In the six years since its inception, Spokane's Stage Left Theater has made a point of performing the kinds of lesser known and experimental plays that might not be commercially viable to larger venues but have some intrinsic social, intellectual or artistic merit worth highlighting. The theater's current season, for instance, kicked off with Michael Hollinger's recent translation of Cyrano de Bergerac before moving on to works like Yussef El Guindi's post-9/11 drama Back of the Throat and the Native American historical play At the Sweet Gum Bridge.
Amid longer runs of full-length plays, Stage Left's 2017–18 calendar has also continued or introduced a variety of short-run festivals. These have the slightly different but parallel role of presenting new or noteworthy work by a variety of playwrights while also giving green actors and directors the opportunity to produce them.
The theater's Fast and Furious festival took place at the start of February. Now in its fifth year and under the primary supervision of local actress and director Rebecca Cook, Fast and Furious, true to its name, is a rapid-fire showcase of single-page, roughly two-minute plays from writers around the globe.
"I always say in the curtain speech that no other festival is going to give you this much variety. It tends to lean just a little heavily toward comedy, but I think there was a really good mix this year of drama and comedy. Dark comedy, actually," says Cook.
"We decided to add more plays this year, so we had 39 plays [out of] 89 submissions from all over the world: New Zealand, England, one from Norway. We do try and give a little bit of favoritism to local playwrights because it's nice to have them in the audience."
This year the festival featured seven local writers, a trio of directors and a combined cast of 27 in plays such as Immortal Combat and The Bigfoot Sighting. One in particular, Mark Harvey Levine's I'm on a Train, was the play that "everybody talked about every night," she says.
"It's a drama, but it's a particularly poignant piece where you've got two actors sitting opposite, looking away from one another onstage. One is talking about how he's imagining she's on a voyage on a train, and she's describing the things she's seeing. It's very sweet. And then in the end you realize she has passed away, and this is how he's trying to hold on to her memory. It gets you in the gut."
As a whole, Fast and Furious 5 was "really well received," Cook says. "We had full houses every night. It's become such a popular festival and such a fun night."
This weekend (March 16 to 18) brings The Long Form, which sets itself apart from Fast and Furious by spotlighting a handful of 30-minute plays solely from regional playwrights. There's Dilemmas, written by Blake King Krueger and directed by Adam C. Sharp; A Sprig of Mistletoe Up in That One Little Corner of the Jail by Matthew Weaver and directed by Jennie Oliver; and The Cosmological Constant by Ron Ford, directed by Jerry Sciarrio.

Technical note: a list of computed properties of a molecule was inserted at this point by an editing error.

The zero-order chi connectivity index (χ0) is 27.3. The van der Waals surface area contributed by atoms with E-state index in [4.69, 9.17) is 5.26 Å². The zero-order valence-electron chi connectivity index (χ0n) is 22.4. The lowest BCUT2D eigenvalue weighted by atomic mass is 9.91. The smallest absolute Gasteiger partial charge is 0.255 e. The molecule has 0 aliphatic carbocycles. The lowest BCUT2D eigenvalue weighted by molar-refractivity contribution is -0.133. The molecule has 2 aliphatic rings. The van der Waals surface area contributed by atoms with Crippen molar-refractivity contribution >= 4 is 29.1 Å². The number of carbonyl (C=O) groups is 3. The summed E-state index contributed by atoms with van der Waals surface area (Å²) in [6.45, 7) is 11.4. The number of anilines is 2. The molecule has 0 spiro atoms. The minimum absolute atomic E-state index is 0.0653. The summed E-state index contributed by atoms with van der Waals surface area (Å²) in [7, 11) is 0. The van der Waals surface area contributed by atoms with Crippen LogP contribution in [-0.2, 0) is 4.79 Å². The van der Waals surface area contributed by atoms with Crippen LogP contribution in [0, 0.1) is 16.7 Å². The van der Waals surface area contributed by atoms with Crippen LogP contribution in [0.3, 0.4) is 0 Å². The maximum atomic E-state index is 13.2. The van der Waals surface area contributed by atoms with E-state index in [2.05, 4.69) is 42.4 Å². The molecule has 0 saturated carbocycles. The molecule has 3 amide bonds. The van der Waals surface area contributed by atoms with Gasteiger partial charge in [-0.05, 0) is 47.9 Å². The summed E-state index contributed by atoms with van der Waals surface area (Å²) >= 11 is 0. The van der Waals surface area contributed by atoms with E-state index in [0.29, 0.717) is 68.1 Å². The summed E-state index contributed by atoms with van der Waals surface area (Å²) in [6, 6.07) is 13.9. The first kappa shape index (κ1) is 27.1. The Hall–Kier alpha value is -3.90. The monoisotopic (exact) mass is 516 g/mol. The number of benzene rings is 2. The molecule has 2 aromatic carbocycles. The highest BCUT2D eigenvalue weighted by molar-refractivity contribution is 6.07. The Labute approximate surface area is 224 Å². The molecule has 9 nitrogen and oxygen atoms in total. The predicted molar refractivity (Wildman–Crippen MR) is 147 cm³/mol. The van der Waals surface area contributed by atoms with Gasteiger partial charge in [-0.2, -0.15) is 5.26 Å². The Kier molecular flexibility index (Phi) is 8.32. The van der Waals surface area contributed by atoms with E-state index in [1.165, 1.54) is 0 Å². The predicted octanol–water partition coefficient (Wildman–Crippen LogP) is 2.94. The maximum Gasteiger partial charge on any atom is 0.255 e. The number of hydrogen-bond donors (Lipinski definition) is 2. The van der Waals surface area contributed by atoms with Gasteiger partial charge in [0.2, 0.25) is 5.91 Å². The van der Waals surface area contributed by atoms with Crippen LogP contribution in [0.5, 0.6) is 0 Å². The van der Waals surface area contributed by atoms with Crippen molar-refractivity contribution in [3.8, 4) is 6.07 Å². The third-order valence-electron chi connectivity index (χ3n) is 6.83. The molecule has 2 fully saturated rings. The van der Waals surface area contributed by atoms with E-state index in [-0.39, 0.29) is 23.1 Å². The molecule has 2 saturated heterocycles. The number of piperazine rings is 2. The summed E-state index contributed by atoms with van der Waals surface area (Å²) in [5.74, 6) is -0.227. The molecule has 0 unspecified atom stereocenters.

"One is definitely a comedy, one is definitely a drama and one is a kind of a nice holiday mix of the two. I would call it a dramedy set at Christmastime. It references O. Henry and has an O. Henry kind-of-flavor to it. It's not a take on Gift of the Magi, but if you've read his stories, it takes you on a weird journey and leaves you feeling good," says Cook.
At the very end of March comes the fifth installment of yet another festival, Leftovers.
"It's a 24-hour festival where we get a team of directors and actors together," explains Stage Left Managing Director Tia Wooley. "They draw the playwright's name [at random], and we give them a prop. Then they have to write a show that night around the prop, rehearse it the next day, and we perform it that same evening."
The framework might be straightforward, but the results are consistently unpredictable.
"You have no idea what you're going to get until you show up," says Cook with a laugh. "We don't even know what they're going to be until we get the plays that morning. And there's always a variation in how successful the plays are, but the stamina of these actors, directors and playwrights is what makes it so magical. It's one of the most unique festivals we have in town."
Along with The Long Form, Wooley's other brainchild is Kids Korner, scheduled for May 11 to 14. First-graders from Evergreen Elementary in the Mead School District write plays that are then transposed to the stage with the help of the theater department at Spokane Falls Community College.
Cook calls the results "beautifully insane."
"It's hilarious," Wooley says. "Kids write about whatever their passion is, whether it's cats or oranges or princesses or fish or leprechauns. And the stories don't necessarily make sense, but my thought is to help the kids see how their thoughts can be words on paper, which can then be translated into something that an entire room full of people gets to watch and enjoy."
Kids Korner has been such a hit with both students and audiences that it's been "fully embraced" by the Evergreen curriculum. Wooley is also creating a workshop that's designed to help the festival expand to other area elementary schools.
Like its counterparts, Kids Korner is meant to align with the theater's mission "to provide a venue for people who want to increase their level of experience to have a place to perform, direct or write something to be directed," Wooley says.
"What's beautiful about the Stage Left festivals is that there's something for everyone between them — young or old, experienced or inexperienced," Cook adds. "While they're a wonderful playground for us to cultivate new talent, it's also a wonderful place for our community to experience new forms of theater that we wouldn't see on a lot of fully produced stages." ♦
The Long Form • March 16-18 • Fri-Sat, 7:30 pm; Sun, 2 pm • $10 • Stage Left • 108 W. Third • spokanestageleft.org • 838-9727